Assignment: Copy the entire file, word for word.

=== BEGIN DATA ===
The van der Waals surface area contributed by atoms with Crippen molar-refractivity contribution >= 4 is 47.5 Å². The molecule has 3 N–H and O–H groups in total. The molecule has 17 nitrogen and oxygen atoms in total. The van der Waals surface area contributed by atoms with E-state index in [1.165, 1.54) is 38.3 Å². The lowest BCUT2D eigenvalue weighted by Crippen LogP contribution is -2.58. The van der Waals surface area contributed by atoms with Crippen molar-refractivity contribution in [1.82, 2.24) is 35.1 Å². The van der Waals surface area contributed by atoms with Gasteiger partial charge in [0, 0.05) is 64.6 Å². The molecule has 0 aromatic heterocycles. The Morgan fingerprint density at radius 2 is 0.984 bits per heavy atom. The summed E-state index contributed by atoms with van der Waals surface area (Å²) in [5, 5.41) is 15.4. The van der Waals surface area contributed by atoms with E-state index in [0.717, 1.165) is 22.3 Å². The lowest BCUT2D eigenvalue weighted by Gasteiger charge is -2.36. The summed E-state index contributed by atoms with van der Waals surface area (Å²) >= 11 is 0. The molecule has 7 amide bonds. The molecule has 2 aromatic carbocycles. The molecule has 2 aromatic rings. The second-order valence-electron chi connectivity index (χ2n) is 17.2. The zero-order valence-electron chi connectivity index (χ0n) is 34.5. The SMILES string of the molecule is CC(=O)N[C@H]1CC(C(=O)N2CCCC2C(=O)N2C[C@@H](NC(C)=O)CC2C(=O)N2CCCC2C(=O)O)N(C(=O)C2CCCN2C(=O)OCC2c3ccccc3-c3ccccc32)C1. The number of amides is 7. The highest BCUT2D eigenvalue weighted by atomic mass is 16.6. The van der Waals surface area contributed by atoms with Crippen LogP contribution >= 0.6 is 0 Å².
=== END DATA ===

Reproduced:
The van der Waals surface area contributed by atoms with Crippen molar-refractivity contribution >= 4 is 47.5 Å². The molecule has 3 N–H and O–H groups in total. The molecule has 17 nitrogen and oxygen atoms in total. The van der Waals surface area contributed by atoms with E-state index in [1.165, 1.54) is 38.3 Å². The lowest BCUT2D eigenvalue weighted by Crippen LogP contribution is -2.58. The van der Waals surface area contributed by atoms with Crippen molar-refractivity contribution in [1.82, 2.24) is 35.1 Å². The van der Waals surface area contributed by atoms with Gasteiger partial charge in [0, 0.05) is 64.6 Å². The molecule has 0 aromatic heterocycles. The Morgan fingerprint density at radius 2 is 0.984 bits per heavy atom. The summed E-state index contributed by atoms with van der Waals surface area (Å²) in [5, 5.41) is 15.4. The van der Waals surface area contributed by atoms with E-state index in [0.717, 1.165) is 22.3 Å². The lowest BCUT2D eigenvalue weighted by Gasteiger charge is -2.36. The summed E-state index contributed by atoms with van der Waals surface area (Å²) >= 11 is 0. The molecule has 7 amide bonds. The molecule has 2 aromatic carbocycles. The molecule has 2 aromatic rings. The second-order valence-electron chi connectivity index (χ2n) is 17.2. The zero-order valence-electron chi connectivity index (χ0n) is 34.5. The SMILES string of the molecule is CC(=O)N[C@H]1CC(C(=O)N2CCCC2C(=O)N2C[C@@H](NC(C)=O)CC2C(=O)N2CCCC2C(=O)O)N(C(=O)C2CCCN2C(=O)OCC2c3ccccc3-c3ccccc32)C1. The number of amides is 7. The highest BCUT2D eigenvalue weighted by atomic mass is 16.6. The van der Waals surface area contributed by atoms with Crippen LogP contribution >= 0.6 is 0 Å².